Pierce argues that the “experimental, investigational or unproven” language is ambiguous, citing our decision in Dahl-Eimers v. Mutual of Omaha Life Ins. Co., 986 F.2d 1379 (11th Cir. 1993). In Dahl-Eimers, a non-ERISA case, we held that the term “considered experimental” was ambiguous because “[t]he insurance policy does not clearly specify who will determine whether a treatment is considered experimental or how that determination will be made.” 986 F.2d at 1384. Dahl-Eimers does not help Pierce for two reasons. First, the Plan here expressly defined the “experimental, investigational or unproven” term and specified who would make the determination. The Plan, therefore, cures the precise defect that created the ambiguity in Dahl-Eimers. Pierce does not argue how the term, as defined in the Plan, is ambiguous. Second, even if that term was ambiguous, under the arbitrary and capricious standard, Cigna need only have reasonably interpreted it. See Tippitt, 457 F.3d at 1232 (“If [the administrator’s interpretation] is reasonable, then the interpretation is entitled to deference even though the claimant’s interpretation is also reasonable․” (internal quotation marks omitted)).
In White v. Coca-Cola Co., we held that an ERISA plan administrator reasonably interpreted a plan term when the administrator’s interpretation was “consistent with the summary plan description, the past practices of [the employer], and the other provisions of the plan.” 542 F.3d at 857. The summary plan description also “clearly explain[ed]” the administrator’s interpretation. Id.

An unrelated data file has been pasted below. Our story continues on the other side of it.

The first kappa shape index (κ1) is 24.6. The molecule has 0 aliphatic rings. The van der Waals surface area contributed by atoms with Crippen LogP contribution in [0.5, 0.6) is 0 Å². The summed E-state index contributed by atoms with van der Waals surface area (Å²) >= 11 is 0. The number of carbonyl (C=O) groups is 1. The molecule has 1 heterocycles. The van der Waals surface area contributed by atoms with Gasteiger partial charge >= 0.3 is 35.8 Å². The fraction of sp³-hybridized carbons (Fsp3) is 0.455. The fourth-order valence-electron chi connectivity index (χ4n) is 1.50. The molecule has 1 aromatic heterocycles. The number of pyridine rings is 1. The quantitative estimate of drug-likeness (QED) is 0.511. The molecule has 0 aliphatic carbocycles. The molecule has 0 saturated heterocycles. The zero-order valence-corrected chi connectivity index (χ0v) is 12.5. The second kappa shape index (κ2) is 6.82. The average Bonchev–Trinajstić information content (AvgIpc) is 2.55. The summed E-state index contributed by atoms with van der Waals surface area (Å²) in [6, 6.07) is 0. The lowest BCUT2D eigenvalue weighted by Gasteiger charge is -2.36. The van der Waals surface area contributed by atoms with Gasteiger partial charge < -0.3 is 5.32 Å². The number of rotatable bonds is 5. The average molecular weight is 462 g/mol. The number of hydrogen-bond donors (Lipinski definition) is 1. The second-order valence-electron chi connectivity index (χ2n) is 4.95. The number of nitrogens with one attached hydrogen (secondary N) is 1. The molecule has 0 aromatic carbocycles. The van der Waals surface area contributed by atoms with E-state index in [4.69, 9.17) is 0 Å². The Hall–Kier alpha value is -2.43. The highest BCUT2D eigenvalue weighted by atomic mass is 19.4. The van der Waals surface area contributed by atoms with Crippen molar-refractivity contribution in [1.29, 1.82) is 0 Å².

Cigna reasonably concluded that a two-level spinal fusion surgery falls under the “experimental, investigational or unproven” exclusion in the Plan. Under the definition in the Coverage Policy, Cigna had a reasonable basis for concluding that the procedure was “not demonstrated, through existing peer-reviewed, evidence-based, scientific literature to be safe and effective” for Pierce’s degenerative disc disease. Cigna’s Coverage Policy clearly explains the evidentiary basis for that determination. The Coverage Policy cites and details multiple peer-reviewed, evidence-based, scientific articles. See supra note 1. This Coverage Policy was not created for Pierce. It was instead existing and uniformly applied.5